Clever as I may think I am, I'm constantly amazed at my ability to not see the writing on the wall. Case in point: I've maintained, even going so far
Clever as I may think I am, I'm constantly amazed at my ability to not see the writing on the wall.
Case in point: I've maintained, even going so far as to profess this insight to my bosses, that once this recession ends, the aggregate industry will return to business as usual. My rationale was that this recession represents a very deep downturn in the business cycle, but not a fundamental change in how the business is done ó nothing similar to what the Internet has done to the newspaper industry.
Then I talked with Mark Krause. He's a long-time industry veteran who's spent most of his years on the crusher manufacturing side, but now calls Lafarge home. He's also one of those people who brings so much to a conversation that there's a gaping trade deficit between us. Of course, he pointed out a few things that unhinged my belief in the nature of the aggregate business-cycle beast.
He pointed out that the large, full-line crusher companies will have to reinvent how they do business to recapture aggregate buyers. A lasting effect of the recession will be more careful scrutiny of every dollar spent. And with cheaper crusher alternatives on the market, the big-name companies are not likely to win a price war or get by on technical expertise; they will need to add services or production guarantees. Processing plant rentals may become a stronger niche by mirroring the program or fleet car model seen in the auto industry.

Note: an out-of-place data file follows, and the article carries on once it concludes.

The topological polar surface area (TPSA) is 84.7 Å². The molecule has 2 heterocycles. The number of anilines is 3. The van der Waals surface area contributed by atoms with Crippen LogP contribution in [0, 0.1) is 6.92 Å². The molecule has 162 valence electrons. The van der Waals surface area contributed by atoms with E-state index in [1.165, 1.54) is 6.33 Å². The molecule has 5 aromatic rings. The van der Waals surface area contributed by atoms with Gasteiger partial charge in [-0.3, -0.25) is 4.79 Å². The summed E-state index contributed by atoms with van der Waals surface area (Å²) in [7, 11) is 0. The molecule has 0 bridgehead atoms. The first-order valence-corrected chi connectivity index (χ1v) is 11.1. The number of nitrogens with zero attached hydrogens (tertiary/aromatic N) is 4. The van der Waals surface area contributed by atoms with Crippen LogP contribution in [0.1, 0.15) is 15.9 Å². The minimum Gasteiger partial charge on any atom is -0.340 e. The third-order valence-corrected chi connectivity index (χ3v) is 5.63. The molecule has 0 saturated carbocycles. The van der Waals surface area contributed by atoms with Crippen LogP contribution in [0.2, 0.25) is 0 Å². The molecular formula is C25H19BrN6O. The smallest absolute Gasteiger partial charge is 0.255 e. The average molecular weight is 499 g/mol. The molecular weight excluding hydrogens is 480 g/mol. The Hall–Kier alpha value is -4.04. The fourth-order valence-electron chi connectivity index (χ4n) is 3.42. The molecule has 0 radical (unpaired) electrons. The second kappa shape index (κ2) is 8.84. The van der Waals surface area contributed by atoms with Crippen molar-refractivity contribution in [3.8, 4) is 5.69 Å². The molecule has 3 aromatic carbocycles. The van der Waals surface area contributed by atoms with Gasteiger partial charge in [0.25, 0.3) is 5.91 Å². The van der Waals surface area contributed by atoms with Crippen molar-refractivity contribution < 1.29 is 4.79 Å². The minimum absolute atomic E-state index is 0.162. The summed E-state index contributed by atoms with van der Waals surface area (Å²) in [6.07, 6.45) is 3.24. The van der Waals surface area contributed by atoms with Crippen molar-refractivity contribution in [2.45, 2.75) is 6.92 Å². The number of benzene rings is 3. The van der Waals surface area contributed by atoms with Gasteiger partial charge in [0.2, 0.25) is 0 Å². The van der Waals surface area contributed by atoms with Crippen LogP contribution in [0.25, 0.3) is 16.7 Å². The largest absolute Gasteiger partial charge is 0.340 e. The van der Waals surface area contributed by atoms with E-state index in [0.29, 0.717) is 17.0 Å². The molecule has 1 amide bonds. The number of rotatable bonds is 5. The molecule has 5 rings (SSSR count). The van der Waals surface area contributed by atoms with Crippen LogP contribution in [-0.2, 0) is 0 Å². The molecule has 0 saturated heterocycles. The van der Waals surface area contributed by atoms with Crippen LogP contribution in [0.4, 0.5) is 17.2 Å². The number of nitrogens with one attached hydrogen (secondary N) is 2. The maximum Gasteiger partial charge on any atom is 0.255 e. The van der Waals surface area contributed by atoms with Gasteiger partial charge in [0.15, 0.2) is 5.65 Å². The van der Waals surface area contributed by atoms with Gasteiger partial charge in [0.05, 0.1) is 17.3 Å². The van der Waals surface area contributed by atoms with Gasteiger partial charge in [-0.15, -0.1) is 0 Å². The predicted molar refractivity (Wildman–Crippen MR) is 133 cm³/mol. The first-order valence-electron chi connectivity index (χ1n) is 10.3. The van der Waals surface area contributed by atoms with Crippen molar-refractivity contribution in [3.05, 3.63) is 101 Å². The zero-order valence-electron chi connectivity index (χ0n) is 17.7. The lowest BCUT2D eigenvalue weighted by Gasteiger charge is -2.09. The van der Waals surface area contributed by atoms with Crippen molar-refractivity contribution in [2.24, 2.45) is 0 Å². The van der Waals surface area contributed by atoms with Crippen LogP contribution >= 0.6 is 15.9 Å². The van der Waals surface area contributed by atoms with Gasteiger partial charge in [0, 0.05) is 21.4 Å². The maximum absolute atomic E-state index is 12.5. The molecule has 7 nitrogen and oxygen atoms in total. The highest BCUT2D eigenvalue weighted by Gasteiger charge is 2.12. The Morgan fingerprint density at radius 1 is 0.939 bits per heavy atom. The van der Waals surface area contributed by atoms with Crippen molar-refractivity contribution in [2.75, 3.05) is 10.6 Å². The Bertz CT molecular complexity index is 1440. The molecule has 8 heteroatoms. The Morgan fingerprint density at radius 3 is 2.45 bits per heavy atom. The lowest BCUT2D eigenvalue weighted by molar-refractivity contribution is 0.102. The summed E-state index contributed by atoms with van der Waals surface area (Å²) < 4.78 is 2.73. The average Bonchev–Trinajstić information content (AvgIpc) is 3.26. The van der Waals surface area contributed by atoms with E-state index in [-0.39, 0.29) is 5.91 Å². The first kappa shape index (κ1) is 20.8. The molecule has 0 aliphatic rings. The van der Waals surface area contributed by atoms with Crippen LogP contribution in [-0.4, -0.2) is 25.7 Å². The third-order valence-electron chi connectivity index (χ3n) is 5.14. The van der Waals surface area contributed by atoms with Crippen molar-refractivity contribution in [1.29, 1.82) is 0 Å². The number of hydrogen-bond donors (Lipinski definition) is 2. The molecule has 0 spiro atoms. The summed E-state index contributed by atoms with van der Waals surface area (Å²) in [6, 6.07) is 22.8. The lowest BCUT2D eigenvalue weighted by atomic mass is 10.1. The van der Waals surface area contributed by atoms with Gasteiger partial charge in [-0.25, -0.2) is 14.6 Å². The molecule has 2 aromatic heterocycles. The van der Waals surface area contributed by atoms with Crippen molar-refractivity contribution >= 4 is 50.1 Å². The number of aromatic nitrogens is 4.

In India, he says, one crusher manufacturer is experimenting with leasing a crusher that comes with an operator and charges by the crushed ton.
I recently met with an aggregate industry financier. He told me that the 2007 production numbers and property values (for those looking to sell) are not and will not be the norm. The 2008 numbers, he says, are the new baseline.
Maybe another sustained period of year-over-year growth will bring back some old behaviors. But, I suspect that at least for the near term, we are looking at an industry that will be a good deal more cautious with its spending ó or certainly, more analytical in justifying its spending.
Questions or comments?